The premiere of Richard Wagner's opera "Tristan and Isolde" at the opening of the Bayreuth Festival on July 25 was greeted with thundering applause from the audience that included former Chancellor Angela Merkel.
Director Roland Schwab had set Wagner's drama about love and death against a spartan, futuristic setting, giving space to the themes of love and music to play out. Already after the first act the audience gave a loud ovation to soprano Catherine Foster as Isolde, and tenor Stephen Gould as Tristan, who had sung solo or in duet for long stretches.
Shortly before the premiere, the world-renowned annual festival was overshadowed by sexual assaultallegations. Victims include Katharina Wagner, the festival director and great-granddaughter of Richard Wagner.
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Meanwhile, climate activists hung a banner across trees on the route into Festival Hall reading, "The world can't afford the rich." The group had occupied the trees to demonstrate for more climate protection.
Premiere a success
At the state reception after the premiere, Katharina Wagner told the guests that she was "rather happy" considering the brief preparation time for the festival. "We have brought this production to the stage within a very short time, and I would like to thank all the contributors," she said.
Minister of State for Culture, Claudia Roth, stressed to the German Press Agency that a war is taking place, which is also a war against culture. "Russia is also attacking cultural institutions in Ukraine," she said.
The war also played a role for Roland Schwab. "The Ukraine war was at the back of my mind the whole time," the director told DW. "That's why I wanted to stage this love utopia, love as a basic human need and escape into another world." Schwab sees Wagner's "Tristan and Isolde" as an "unconditionally positive piece" in these "disillusioning times."
Opera kept as a backup
The musical theater director was not hired to stage the opera based on a tragic romance in a Celtic legend until last December. Katharina Wagner had added the opera in the schedule as a backup, so to speak. In case of possible new COVID restrictions, operas with large choruses such as "The Flying Dutchman," "Lohengrin" or "Tannhäuser" could not have been performed. In fact, the COVID incidence rate is currently very high in Bayreuth.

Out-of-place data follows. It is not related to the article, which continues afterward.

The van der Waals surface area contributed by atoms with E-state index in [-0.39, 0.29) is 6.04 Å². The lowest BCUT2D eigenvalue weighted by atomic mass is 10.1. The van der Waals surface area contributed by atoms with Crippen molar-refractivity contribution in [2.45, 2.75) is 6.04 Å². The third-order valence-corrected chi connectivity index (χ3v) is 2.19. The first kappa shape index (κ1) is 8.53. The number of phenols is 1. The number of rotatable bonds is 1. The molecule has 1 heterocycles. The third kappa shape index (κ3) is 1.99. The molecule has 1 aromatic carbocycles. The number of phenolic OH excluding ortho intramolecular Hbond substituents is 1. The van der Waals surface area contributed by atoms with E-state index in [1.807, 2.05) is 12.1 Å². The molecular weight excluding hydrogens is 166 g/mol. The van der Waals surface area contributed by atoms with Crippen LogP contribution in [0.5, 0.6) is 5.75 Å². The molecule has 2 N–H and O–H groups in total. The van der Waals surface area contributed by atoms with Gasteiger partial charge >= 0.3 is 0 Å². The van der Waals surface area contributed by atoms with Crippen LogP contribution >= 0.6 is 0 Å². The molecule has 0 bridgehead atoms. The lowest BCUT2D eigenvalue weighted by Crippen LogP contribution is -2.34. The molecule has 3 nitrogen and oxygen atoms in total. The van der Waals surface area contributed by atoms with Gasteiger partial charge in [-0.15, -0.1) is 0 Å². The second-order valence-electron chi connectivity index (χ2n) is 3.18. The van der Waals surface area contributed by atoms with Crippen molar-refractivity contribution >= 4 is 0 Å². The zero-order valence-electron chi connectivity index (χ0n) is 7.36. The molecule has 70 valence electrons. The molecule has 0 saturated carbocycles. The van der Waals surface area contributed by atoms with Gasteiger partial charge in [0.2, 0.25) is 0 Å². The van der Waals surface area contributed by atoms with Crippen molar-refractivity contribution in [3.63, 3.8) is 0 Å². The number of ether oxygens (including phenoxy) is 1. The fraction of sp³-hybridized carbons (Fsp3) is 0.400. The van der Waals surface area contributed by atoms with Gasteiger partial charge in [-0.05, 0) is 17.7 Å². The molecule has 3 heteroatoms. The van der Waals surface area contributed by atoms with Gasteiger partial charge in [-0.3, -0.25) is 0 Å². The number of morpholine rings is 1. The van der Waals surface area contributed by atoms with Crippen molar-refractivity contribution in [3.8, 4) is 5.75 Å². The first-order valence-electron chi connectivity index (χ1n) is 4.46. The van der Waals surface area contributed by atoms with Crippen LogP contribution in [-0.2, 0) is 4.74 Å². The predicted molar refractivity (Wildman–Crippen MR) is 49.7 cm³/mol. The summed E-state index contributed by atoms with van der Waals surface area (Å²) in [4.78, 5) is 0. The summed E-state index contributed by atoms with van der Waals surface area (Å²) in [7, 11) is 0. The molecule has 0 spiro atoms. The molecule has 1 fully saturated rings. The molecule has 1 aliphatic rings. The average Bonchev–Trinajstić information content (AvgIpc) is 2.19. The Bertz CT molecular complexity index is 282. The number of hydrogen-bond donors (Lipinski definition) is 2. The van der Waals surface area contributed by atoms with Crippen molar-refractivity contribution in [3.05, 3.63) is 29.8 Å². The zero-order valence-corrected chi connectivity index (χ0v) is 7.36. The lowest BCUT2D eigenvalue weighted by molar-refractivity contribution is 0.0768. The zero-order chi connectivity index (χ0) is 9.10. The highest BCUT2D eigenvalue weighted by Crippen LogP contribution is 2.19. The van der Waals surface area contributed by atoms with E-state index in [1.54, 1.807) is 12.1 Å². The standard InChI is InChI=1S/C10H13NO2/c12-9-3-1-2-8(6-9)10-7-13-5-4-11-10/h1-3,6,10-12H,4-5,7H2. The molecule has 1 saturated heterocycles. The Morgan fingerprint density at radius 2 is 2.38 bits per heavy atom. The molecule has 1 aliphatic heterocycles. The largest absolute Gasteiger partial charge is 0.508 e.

A week ago, it was announced that "Tristan und Isolde" conductor Cornelius Meister would have to replace his colleague Pietari Inkinen, who had contracted COVID and could not conduct for Wagner's "The Ring of the Nibelung." The baton was passed to Markus Poschner for "Tristan und Isolde" instead.
"Of course, that was not easy for me to adjust to a new conductor on such short notice," said Roland Schwab. "After all, I had worked out everything together with Cornelius Meister in many rehearsals." However, despite the COVID hiccup, Poschner and the orchestra were also applauded enthusiastically.
The Bayreuth Festival will take place from July 25 to September 1. After a muted couple of years due to the pandemic, this year more operas than ever before will be performed. The festival is a cultural institution in Germany and throughout Europe. It focuses on the work of 19th century German composer Richard Wagner.
Author Gaby Reucher
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